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Interrogating the Nature of Identity in an Age of Rising Nationalism

With nationalist and populist waves washing over the globe, many of us within the contemplative world may be feeling upset and disappointed. We might be asking ourselves how nativist and xenophobic sentiments can have such popular support, particularly given the dangerous historical precedents of these trends. While these reactions can be justified, simply dismissing the changes we are witnessing as misguided and ignorant would miss the point. In particular, many citizens in the United States, Europe, and other parts of the world are acting out of a sense of anxiety about their identities in a rapidly changing world riven by global capitalism’s savage inequities.

What might wisdom traditions tell us about issues of identity? According to Buddhist philosophy, for instance, we are part of a world of dependent origination where all phenomena are inter-related and ephemeral; ultimately identity is about the realization of anatta (anātman), or “no-self.” In other words, the common egoic sense of identity to which we cling is a fiction. Similarly, yogic philosophy shares with Buddhism the concept of māyā (illusion), such that our normal, everyday sense of identity is illusory and fails to capture the actual profoundness of existence.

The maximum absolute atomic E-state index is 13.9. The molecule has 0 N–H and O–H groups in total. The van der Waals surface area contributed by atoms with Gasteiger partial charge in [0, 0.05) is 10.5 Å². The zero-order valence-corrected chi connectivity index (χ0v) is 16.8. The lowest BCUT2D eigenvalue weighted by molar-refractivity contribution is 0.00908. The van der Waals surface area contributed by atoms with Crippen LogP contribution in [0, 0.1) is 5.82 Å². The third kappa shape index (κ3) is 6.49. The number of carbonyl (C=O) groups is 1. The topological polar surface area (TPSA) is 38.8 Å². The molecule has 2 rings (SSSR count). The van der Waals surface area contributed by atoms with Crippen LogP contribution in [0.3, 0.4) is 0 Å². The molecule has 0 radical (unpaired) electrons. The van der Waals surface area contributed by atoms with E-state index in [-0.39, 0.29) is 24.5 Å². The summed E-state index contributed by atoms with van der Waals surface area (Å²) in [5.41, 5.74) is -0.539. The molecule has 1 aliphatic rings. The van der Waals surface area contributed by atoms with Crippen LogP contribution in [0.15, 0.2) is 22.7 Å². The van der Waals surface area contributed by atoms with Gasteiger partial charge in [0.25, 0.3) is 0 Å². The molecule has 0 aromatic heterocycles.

With these points in mind, how might they be applied to the problems of a globalized world? One easy answer might be to say that since all identity is an illusion, those who cling ever more strongly to forms of identity such as ethnicity, religion, and nationalism are hopelessly deluded. This line of critique, while perhaps true on an esoteric or philosophical level, is unhelpful at best and condescending at worst. Rather, we need to understand that while most forms of identity are limited, the need for identity remains a powerful and natural human need. Therefore, we must focus on the important role of community in contemplative traditions (e.g., sangha in Buddhism and yoga) to support healthy and grounded senses of identity in today’s world.

Thus, we might ask a question such as, “What forms of sangha can nourish and sustain a flexible yet rooted sense of identity, and challenge us to see our mutual interdependence?” Or, “How can we create a sangha that actively challenges capitalism, xenophobia, and racism?” While spiritual transcendence may be our ultimate goal, the launching pad from which to get there is a healthy identity, rooted in the lived realities of human experience, interconnectedness, and community.


Ajit Pyati is an Associate Professor in the Faculty of Information and Media Studies at the University of Western Ontario.

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